Punishing, not protecting
Australia is stopping people seeking asylum from coming (by boat or plane). If any do come by boat, they are sent to Nauru or Papua New Guinea to be ‘processed’ for years, and are being left to languish there with little prospect of living safely and supporting themselves.
Those who enter Australia without getting permission (a ‘visa’) are, by law, required to be detained. There is no time limit to their detention. There is no independent review of whether they should be detained. People are held despite committing no crime.
Those now in administrative detention have been there on average for more than a year, with some detained now for nine years.
In recent years, most people seeking asylum have been released into the community. While this is very welcome, their difficulties do not stop there. Many of them are forced into destitution, because they are not given enough (or, most recently, anything) to live on.
They were barred from working for years, and have not received any real help to settle in Australia by the government. They are forced to live like this for years, as it takes the government years to process their claims.
Even when they are found to be refugees, the punishment continues. Under current policy, refugees who come by boat are forced to live on temporary protection visas forever, meaning they must apply every three or five years to stay in Australia. They cannot be reunited with family, or even visit them without the permission of the government.
Another growing concern is the increasing number of people seeking asylum by plane, as they are now waiting several years for their claims to be determined. People who come to Australia with a valid visa (for example, on a tourist or student visa) but then seek protection face fewer restrictions than those who come by boat, but still face enormous challenges.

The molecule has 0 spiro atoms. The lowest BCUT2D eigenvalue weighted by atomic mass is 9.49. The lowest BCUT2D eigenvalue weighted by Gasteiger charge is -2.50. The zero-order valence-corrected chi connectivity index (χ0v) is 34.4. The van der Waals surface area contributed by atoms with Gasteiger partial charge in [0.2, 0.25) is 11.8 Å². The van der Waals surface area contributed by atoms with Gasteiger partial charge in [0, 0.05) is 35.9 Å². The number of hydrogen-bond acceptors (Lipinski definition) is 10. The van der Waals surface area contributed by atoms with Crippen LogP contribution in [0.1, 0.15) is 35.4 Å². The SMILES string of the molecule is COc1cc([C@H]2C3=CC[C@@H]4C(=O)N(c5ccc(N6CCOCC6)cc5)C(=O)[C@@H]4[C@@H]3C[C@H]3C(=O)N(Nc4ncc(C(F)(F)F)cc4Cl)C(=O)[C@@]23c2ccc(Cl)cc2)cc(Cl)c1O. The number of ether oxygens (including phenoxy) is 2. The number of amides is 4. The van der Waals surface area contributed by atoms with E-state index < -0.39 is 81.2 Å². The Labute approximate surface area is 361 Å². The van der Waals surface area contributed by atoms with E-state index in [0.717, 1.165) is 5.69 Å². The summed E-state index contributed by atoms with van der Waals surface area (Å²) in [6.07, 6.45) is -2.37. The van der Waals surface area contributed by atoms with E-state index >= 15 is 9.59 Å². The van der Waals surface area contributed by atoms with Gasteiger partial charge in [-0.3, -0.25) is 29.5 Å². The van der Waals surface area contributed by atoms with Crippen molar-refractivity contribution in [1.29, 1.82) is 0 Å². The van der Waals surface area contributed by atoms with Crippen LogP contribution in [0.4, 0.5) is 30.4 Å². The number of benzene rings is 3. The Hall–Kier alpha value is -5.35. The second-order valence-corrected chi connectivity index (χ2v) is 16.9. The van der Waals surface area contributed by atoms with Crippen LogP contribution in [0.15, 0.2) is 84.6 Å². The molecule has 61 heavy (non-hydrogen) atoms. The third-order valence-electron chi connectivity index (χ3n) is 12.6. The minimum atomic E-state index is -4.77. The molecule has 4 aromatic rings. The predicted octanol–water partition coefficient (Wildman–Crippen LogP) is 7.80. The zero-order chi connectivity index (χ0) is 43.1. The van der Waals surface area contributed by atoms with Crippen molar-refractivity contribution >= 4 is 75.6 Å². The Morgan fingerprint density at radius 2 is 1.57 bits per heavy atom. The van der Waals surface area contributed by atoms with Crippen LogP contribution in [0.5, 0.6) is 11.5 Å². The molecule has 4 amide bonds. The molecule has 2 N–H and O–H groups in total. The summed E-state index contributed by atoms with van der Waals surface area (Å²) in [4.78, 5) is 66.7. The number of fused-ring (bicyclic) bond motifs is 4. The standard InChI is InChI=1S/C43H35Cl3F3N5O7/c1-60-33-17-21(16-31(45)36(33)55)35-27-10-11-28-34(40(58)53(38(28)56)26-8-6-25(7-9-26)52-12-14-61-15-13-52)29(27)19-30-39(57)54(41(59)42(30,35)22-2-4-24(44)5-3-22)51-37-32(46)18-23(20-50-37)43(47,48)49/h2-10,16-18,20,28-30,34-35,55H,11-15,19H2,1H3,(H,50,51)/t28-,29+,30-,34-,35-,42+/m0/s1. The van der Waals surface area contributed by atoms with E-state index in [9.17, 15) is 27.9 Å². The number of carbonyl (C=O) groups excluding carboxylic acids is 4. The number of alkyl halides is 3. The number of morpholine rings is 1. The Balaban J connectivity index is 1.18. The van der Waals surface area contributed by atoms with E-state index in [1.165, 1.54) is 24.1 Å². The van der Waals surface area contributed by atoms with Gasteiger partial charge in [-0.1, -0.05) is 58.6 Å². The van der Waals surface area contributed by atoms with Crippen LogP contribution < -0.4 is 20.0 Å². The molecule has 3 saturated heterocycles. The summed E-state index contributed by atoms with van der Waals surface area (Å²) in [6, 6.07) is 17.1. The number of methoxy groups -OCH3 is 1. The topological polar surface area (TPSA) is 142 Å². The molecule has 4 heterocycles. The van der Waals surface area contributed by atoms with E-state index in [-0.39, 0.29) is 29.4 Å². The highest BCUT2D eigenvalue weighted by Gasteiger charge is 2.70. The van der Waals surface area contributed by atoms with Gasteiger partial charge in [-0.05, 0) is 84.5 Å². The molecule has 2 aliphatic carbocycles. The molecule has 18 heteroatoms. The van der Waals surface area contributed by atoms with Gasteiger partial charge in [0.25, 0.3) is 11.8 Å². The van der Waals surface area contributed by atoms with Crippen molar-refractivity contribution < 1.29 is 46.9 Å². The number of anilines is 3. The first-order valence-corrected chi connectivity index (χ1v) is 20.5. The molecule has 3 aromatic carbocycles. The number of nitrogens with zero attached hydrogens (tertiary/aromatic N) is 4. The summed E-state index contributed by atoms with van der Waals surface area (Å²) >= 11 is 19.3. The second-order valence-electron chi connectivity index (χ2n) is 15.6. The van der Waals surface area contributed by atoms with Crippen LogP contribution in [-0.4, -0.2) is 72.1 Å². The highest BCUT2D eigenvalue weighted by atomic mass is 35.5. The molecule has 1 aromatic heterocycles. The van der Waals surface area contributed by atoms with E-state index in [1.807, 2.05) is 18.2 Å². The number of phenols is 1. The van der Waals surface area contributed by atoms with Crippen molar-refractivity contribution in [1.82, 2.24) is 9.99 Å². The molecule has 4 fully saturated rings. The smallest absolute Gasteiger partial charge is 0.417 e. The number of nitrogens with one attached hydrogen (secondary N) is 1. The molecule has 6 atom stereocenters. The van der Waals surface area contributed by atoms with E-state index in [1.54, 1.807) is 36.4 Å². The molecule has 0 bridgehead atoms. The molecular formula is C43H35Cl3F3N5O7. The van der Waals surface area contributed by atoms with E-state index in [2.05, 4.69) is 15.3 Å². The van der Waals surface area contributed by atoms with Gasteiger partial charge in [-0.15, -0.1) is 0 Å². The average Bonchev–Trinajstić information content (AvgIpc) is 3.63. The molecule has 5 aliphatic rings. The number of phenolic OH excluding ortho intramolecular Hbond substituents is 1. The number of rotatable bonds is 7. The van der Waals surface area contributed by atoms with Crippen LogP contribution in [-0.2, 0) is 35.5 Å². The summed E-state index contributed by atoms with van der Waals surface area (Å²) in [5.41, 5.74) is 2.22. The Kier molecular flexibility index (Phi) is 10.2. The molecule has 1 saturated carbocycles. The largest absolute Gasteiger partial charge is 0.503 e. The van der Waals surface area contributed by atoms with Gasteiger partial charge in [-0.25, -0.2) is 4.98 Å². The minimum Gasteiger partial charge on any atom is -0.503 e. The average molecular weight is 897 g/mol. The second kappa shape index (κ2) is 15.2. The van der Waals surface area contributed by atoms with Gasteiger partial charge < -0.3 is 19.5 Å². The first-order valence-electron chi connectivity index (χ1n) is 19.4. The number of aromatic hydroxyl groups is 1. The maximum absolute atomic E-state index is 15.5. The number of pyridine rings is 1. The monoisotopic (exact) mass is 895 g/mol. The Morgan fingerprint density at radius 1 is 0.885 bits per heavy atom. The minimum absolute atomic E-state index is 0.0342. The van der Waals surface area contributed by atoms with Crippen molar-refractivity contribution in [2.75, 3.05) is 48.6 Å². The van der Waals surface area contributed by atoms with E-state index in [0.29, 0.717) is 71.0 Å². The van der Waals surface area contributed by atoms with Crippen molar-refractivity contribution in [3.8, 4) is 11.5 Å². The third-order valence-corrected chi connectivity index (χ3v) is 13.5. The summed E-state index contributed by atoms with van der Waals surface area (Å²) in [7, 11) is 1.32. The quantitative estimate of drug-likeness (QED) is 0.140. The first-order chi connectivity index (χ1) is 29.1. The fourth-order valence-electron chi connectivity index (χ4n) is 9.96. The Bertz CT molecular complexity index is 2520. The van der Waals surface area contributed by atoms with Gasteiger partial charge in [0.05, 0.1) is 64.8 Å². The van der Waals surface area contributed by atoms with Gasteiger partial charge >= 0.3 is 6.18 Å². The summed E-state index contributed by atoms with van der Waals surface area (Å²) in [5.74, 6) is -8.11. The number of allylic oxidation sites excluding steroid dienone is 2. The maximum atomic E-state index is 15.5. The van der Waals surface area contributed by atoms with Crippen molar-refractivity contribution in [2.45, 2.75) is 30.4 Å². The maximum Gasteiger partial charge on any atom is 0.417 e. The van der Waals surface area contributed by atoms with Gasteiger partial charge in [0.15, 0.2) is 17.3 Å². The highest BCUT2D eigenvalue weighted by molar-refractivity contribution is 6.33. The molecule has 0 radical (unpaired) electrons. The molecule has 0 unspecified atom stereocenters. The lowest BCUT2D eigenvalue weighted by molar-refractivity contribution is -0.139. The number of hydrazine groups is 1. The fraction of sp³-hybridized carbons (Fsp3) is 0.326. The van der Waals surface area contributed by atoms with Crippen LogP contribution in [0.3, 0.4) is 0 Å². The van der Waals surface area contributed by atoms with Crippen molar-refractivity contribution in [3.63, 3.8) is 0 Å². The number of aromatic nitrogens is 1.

Their visa conditions typically depend on the conditions of their original visa, which often means (if they were, for example, tourists or students) that they are not entitled to Medicare and may be unable to work or receive any form of income support.
As they are not permanent residents, they are generally unable to access most social security programs. They are also often unable to access other supports, such as women’s refuges in cases of domestic violence.
Life for refugees in Australia, whether they were resettled or came to Australia seeking asylum, is increasingly temporary. In recent years, the government has begun cancelling even permanent visas of refugees, and delaying or denying refugees citizenship. This denies refugees what they most need – to feel safe.